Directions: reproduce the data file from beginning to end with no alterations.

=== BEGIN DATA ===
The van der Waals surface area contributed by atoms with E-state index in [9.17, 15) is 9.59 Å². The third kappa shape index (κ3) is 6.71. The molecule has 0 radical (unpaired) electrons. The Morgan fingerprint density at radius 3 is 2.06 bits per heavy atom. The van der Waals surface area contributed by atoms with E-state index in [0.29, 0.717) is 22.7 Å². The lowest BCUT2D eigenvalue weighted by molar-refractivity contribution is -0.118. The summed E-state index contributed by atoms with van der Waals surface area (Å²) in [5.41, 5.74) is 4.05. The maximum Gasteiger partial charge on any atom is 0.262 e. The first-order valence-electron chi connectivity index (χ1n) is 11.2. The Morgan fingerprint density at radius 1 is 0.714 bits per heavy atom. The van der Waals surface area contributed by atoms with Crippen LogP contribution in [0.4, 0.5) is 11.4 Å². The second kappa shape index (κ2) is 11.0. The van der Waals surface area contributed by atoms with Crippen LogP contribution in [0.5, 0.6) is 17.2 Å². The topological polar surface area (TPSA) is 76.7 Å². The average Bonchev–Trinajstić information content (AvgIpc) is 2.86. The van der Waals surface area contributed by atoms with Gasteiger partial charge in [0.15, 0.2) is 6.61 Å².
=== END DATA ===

The van der Waals surface area contributed by atoms with E-state index in [9.17, 15) is 9.59 Å². The third kappa shape index (κ3) is 6.71. The molecule has 0 radical (unpaired) electrons. The Morgan fingerprint density at radius 3 is 2.06 bits per heavy atom. The van der Waals surface area contributed by atoms with E-state index in [0.29, 0.717) is 22.7 Å². The lowest BCUT2D eigenvalue weighted by molar-refractivity contribution is -0.118. The summed E-state index contributed by atoms with van der Waals surface area (Å²) in [5.41, 5.74) is 4.05. The maximum Gasteiger partial charge on any atom is 0.262 e. The first-order valence-electron chi connectivity index (χ1n) is 11.2. The Morgan fingerprint density at radius 1 is 0.714 bits per heavy atom. The van der Waals surface area contributed by atoms with Crippen LogP contribution in [0.4, 0.5) is 11.4 Å². The second kappa shape index (κ2) is 11.0. The van der Waals surface area contributed by atoms with Crippen LogP contribution in [0.5, 0.6) is 17.2 Å². The topological polar surface area (TPSA) is 76.7 Å². The average Bonchev–Trinajstić information content (AvgIpc) is 2.86. The van der Waals surface area contributed by atoms with Gasteiger partial charge in [0.15, 0.2) is 6.61 Å².